Peritoneal Mesothelioma

Monday 1 August, 2016

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On this page: The peritoneum | What is mesothelioma? | What are the different types? | How common is peritoneal mesothelioma? | What are the risk factors? | What are the symptoms?Living with mesothelioma | Asbestos diseases support organisations


This information has been prepared to help you understand more about peritoneal mesothelioma. It includes basic information about this form of mesothelioma and how it is diagnosed and treated. We recommend that you also read Understanding Pleural Mesothelioma. Many of the practical and support issues discussed in this booklet apply to all people affected by mesothelioma.

The peritoneum

Peritoneal refers to the peritoneum. The peritoneum is a thin membrane lining the abdomen that supports the organs and provides a pathway for nerves, blood and lymph vessels. It releases a lubricating fluid to help organs to slide smoothly against each other as the body moves around.

The peritoneum has two layers:

  • Outer layer (visceral) – lines the surface of the organs in the abdomen and pelvis
  • Inner layer (parietal) – lines the walls of the abdomen and pelvis.

The space between these two layers is called the peritoneal cavity or sac. It is made of mesothelial cells and connective tissue.

What is mesothelioma?

Mesothelioma is a type of cancer that starts in the mesothelial cells. These cells line the outer surface of most of the body’s internal organs, forming a membrane called the mesothelium. The mesothelium covering the abdomen and pelvis is called the peritoneum.

What are the different types?

There are two main types of mesothelioma, which are classified according to the area affected:

  • Peritoneal mesothelioma – develops in the lining of the abdomen (peritoneum).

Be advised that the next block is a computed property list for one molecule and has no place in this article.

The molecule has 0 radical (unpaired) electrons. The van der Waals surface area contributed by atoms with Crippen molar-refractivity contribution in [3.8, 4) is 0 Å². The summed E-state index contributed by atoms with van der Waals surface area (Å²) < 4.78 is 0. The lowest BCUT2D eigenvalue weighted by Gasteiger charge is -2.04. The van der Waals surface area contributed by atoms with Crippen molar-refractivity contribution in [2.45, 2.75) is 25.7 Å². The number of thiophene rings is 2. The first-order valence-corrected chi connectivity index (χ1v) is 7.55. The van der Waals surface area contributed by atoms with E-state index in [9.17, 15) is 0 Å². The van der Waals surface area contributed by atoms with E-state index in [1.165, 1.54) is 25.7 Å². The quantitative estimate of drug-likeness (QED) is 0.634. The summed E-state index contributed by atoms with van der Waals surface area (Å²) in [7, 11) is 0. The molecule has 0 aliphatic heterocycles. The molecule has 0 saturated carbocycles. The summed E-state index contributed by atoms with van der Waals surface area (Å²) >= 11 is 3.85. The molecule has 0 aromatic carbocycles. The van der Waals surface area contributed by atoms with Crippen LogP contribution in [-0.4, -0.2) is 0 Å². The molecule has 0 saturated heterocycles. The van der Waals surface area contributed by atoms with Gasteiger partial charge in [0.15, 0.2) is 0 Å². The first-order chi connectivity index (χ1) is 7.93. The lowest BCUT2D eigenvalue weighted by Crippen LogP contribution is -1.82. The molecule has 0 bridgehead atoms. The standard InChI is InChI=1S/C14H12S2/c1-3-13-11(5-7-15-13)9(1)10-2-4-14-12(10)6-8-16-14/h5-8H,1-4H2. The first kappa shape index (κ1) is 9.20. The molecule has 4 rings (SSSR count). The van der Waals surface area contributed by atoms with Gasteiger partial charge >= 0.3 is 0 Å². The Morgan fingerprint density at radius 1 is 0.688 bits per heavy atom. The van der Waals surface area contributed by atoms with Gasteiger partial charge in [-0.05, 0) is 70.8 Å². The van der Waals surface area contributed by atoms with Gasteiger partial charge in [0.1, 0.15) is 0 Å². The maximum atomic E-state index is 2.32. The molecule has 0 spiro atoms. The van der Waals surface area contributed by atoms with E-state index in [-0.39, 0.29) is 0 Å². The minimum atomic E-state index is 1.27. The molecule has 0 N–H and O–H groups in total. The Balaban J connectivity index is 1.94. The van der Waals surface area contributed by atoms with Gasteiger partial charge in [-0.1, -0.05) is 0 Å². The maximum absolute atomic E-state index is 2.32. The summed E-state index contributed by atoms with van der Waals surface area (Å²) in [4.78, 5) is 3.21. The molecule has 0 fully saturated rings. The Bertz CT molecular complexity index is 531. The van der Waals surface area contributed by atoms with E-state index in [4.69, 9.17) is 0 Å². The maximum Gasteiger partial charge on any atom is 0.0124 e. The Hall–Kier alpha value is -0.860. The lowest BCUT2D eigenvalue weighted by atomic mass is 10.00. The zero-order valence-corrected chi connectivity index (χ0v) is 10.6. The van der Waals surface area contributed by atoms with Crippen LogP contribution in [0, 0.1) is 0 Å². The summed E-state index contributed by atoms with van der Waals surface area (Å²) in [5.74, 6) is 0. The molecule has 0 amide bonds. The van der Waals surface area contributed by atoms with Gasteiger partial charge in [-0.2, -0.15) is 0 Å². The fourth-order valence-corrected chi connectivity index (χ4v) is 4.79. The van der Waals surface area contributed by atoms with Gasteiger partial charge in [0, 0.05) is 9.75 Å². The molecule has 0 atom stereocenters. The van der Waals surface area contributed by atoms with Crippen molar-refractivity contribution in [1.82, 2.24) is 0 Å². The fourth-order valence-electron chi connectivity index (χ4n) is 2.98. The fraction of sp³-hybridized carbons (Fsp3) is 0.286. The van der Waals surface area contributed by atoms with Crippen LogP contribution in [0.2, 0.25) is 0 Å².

• Pleural mesothelioma – forms in the covering of the lungs (pleura).

Rarely, mesothelioma occurs in the membrane around the heart (pericardium) or the membrane around the testicles (tunica vaginalis).

It is rare for a person to be diagnosed with mesothelioma in more than one place, however it may spread to other parts of the body.

Cell types of mesothelioma

Mesothelioma is also grouped according to how the cells look under a microscope. There are three main types:

  • Epithelioid
    Cells look similar to normal mesothelial cells. This is the most common type, making up about 60% of cases.
  • Sarcomatoid
    Cells have changed and look like cells from fibrous tissue. Accounts for about 15% of cases.
  • Mixed or biphasic
    Includes epithelioid and sarcomatoid cells. These make up about 25% of cases.

Mesotheliomas can differ in the way they grow. Some form a mass (tumour), while others grow along the peritoneum, forming a thick covering on the abdomen.

How common is peritoneal mesothelioma?

Mesothelioma is a rare type of cancer, affecting about 700 Australians each year. Fewer than 70 of the people are diagnosed with peritoneal mesothelioma (less than 10% of cases).

Mesothelioma is more common in older people; about 85% of those diagnosed are aged over 65.

What are the risk factors?

Exposure to asbestos is the main cause of mesothelioma. Very rarely patients develop mesothelioma after radiotherapy to the chest.

Asbestos is the name of a group of naturally occurring minerals that are resistant to high temperatures and humidity. It was used in many building products in Australia from the 1940s until 1987. From 31 December 2003 Australia banned asbestos being sold, reused and/or imported into the country.